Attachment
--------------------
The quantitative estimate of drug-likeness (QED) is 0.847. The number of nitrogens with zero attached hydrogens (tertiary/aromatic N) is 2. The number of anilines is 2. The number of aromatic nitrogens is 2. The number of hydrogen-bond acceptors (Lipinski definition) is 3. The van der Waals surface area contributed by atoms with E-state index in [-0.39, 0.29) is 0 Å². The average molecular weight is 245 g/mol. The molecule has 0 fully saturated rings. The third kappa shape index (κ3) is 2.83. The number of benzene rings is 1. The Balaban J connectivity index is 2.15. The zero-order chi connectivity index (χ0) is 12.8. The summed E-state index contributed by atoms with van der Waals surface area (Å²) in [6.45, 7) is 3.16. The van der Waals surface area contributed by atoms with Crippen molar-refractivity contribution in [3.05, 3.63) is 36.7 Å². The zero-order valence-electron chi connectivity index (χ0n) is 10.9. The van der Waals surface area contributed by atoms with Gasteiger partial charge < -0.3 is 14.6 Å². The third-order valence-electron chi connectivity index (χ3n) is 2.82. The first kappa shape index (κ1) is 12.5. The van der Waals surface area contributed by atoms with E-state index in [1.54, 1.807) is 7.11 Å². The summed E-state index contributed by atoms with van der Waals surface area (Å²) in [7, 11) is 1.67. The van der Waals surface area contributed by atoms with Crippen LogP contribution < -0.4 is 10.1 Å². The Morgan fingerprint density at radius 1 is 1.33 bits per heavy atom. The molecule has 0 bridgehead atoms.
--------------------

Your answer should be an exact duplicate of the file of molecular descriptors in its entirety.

The quantitative estimate of drug-likeness (QED) is 0.847. The number of nitrogens with zero attached hydrogens (tertiary/aromatic N) is 2. The number of anilines is 2. The number of aromatic nitrogens is 2. The number of hydrogen-bond acceptors (Lipinski definition) is 3. The van der Waals surface area contributed by atoms with E-state index in [-0.39, 0.29) is 0 Å². The average molecular weight is 245 g/mol. The molecule has 0 fully saturated rings. The third kappa shape index (κ3) is 2.83. The number of benzene rings is 1. The Balaban J connectivity index is 2.15. The zero-order chi connectivity index (χ0) is 12.8. The summed E-state index contributed by atoms with van der Waals surface area (Å²) in [6.45, 7) is 3.16. The van der Waals surface area contributed by atoms with Crippen molar-refractivity contribution in [3.05, 3.63) is 36.7 Å². The zero-order valence-electron chi connectivity index (χ0n) is 10.9. The van der Waals surface area contributed by atoms with Gasteiger partial charge < -0.3 is 14.6 Å². The third-order valence-electron chi connectivity index (χ3n) is 2.82. The first kappa shape index (κ1) is 12.5. The van der Waals surface area contributed by atoms with E-state index in [1.54, 1.807) is 7.11 Å². The summed E-state index contributed by atoms with van der Waals surface area (Å²) in [7, 11) is 1.67. The van der Waals surface area contributed by atoms with Crippen LogP contribution < -0.4 is 10.1 Å². The Morgan fingerprint density at radius 1 is 1.33 bits per heavy atom. The molecule has 0 bridgehead atoms.